Michelle Murphy, 51, (right) and her niece Stephanie Fortner, 46, (left) pose in their front yard "Lending Hope Library" Sunday, April 5, 2020.
Michelle Murphy, 51, (right) and her niece Stephanie Fortner, 46, (left) pose in their front yard "Lending Hope Library" Sunday, April 5, 2020. [ JOHN PENDYGRAFT | Times ]

Isolation, frustration inspired action for Gulfport woman

She decided to share her collection of books with those who might need a distraction.
Published Apr. 13, 2020
Updated May 15, 2020
She decided to share her collection of books with those who might need a distraction.

Fred Rogers once said: “When I was a boy and I would see scary things in the news, my mother would say to me, ‘Look for the helpers. You will always find people who are helping.'”

An occasional series.

As the days went on, Michelle Murphy helplessly watched connections melt away.

First girls’ weekend with her sister, then her niece's third birthday party, then her daughter’s wedding, then Easter with her children. She couldn’t even go to the beach.

So she sat home with her sister and niece, who call themselves the Golden Girls. Murphy is Dorothy. Her niece, Stephanie, is Rose and her sister Debbie is Blanche. They love each other but have run out of things to say. Seems like there is only one topic these days. Family phone calls are about corona. Talk shows have turned into celebrities-at-home-dwelling-on-corona. Facebook revolves around corona. Corona, corona, corona.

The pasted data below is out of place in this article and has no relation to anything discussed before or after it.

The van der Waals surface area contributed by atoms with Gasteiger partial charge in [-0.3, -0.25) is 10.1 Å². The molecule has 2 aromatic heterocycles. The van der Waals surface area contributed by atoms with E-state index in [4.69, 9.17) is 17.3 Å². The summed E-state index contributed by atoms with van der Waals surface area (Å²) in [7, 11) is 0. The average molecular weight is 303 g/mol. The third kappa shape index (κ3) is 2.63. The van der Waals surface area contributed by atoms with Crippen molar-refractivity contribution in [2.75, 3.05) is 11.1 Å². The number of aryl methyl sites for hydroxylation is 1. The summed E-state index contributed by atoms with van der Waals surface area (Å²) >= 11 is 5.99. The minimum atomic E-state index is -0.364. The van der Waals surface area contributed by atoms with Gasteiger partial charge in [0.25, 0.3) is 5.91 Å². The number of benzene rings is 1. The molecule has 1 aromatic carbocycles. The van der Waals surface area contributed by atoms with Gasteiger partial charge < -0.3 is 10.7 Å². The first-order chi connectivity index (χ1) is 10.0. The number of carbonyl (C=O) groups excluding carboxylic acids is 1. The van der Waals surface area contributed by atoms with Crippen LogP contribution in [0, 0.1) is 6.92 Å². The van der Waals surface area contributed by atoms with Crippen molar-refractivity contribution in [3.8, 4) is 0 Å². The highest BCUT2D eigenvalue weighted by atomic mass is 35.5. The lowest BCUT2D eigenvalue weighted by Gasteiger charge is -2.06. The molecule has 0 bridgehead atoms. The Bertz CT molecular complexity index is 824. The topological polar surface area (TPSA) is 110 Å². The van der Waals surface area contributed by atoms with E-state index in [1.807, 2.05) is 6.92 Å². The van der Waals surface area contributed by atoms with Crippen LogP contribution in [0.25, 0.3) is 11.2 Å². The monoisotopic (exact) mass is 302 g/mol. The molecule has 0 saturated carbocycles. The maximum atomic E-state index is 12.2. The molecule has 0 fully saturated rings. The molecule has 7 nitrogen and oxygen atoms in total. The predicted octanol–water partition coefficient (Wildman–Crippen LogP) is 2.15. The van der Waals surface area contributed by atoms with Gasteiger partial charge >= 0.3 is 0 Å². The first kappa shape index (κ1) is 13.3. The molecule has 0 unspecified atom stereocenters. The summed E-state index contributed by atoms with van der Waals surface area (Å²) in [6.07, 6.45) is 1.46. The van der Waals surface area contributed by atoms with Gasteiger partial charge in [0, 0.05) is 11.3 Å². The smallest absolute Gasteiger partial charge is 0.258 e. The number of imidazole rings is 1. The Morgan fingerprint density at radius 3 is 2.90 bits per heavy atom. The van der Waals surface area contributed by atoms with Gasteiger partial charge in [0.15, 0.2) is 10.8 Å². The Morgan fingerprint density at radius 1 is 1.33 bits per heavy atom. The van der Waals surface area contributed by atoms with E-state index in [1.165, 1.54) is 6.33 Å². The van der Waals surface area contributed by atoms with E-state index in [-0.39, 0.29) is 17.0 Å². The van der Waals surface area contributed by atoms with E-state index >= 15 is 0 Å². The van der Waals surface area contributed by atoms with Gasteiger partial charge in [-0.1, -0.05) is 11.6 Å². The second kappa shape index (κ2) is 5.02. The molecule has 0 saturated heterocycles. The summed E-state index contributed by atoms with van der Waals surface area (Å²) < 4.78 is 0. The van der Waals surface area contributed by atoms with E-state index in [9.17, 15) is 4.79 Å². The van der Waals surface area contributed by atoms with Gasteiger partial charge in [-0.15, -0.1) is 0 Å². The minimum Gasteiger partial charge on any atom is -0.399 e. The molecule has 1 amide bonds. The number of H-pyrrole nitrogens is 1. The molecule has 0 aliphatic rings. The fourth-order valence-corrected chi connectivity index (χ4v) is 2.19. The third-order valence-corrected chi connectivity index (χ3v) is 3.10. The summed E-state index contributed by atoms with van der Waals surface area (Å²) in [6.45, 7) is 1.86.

“There's so much negativity that even when I thought, ‘Well, maybe I'll go plant some seeds or work on my flowers,’ my mood was just not there.”

Normally, just the smell of a book was enough to cheer her up, but none of the hundreds in her collection spoke to her.

“They say if you're bored with your own company, there's a problem,” she said. “Suddenly, I realized, I have a real problem.”

Then Murphy saw a television commercial about an air-conditioning company offering a prize to the yard with the best Christmas light decorations. It gave her an idea.

She pulled a box of lights down from the attic. Then she talked her niece into sneaking onto the neighbor’s property - a contractor with mounds of possibilities laying around. They found four white tiles and painted a letter on each one - H.O.P.E.

Murphy decided to lend her beloved books out to the world. There would be a garden of light, and books, and hope.

They brainstormed names.

Then painted a sign.

Lending Hope Library.

“Boom, boom, boom. Yeah, it was all done in one afternoon,” Murphy said. “We were just happy all day, I didn't have one negative thought come to my mind all day long. It was awesome.”

But the quiet returned.

Next day, Murphy was back inside. The sound of unwatched television filled the rooms. She heard a crash in the front yard.

Someone yelled out, “Your stuff just fell over!”

Looking out the window, a stranger stood with two books in her hand. The bookshelf was on the ground. Books were everywhere.

“Lady, that shelf didn’t just fall over,” she thought.

As they picked up together, one of the stranger’s books caught her eye. The Secrets of Midwives.

She gave her one of her own favorites. A House of Sand and Fog.

They exchanged smiles. And kept their distance.

Do you know a Helper? Contact jpendygraft@tampabay.com.

Read other stories in this series:

Butcher John Riesebeck is embracing a family tradition

SPC professor creates 3D-printed face shields for medical workers

Retired teacher turned mask maker finds herself busier and busier

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